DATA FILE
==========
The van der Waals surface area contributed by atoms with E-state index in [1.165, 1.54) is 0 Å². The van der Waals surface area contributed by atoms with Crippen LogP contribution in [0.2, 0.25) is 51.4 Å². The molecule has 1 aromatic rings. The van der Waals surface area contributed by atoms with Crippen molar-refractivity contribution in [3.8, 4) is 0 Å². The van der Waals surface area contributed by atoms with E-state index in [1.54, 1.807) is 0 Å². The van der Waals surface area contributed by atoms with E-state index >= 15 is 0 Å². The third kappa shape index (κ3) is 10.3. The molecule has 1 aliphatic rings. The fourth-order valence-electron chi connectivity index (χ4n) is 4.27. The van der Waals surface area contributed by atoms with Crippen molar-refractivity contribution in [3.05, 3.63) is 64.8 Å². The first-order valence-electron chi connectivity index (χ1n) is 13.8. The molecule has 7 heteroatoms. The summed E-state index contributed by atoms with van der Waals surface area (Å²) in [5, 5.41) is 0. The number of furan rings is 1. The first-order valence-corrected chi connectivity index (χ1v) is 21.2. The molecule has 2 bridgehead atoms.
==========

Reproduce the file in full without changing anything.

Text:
The van der Waals surface area contributed by atoms with E-state index in [1.165, 1.54) is 0 Å². The van der Waals surface area contributed by atoms with Crippen LogP contribution in [0.2, 0.25) is 51.4 Å². The molecule has 1 aromatic rings. The van der Waals surface area contributed by atoms with Crippen molar-refractivity contribution in [3.8, 4) is 0 Å². The van der Waals surface area contributed by atoms with E-state index in [1.54, 1.807) is 0 Å². The van der Waals surface area contributed by atoms with E-state index >= 15 is 0 Å². The third kappa shape index (κ3) is 10.3. The molecule has 1 aliphatic rings. The fourth-order valence-electron chi connectivity index (χ4n) is 4.27. The van der Waals surface area contributed by atoms with Crippen molar-refractivity contribution in [3.05, 3.63) is 64.8 Å². The first-order valence-electron chi connectivity index (χ1n) is 13.8. The molecule has 7 heteroatoms. The summed E-state index contributed by atoms with van der Waals surface area (Å²) in [5, 5.41) is 0. The number of furan rings is 1. The first-order valence-corrected chi connectivity index (χ1v) is 21.2. The molecule has 2 bridgehead atoms.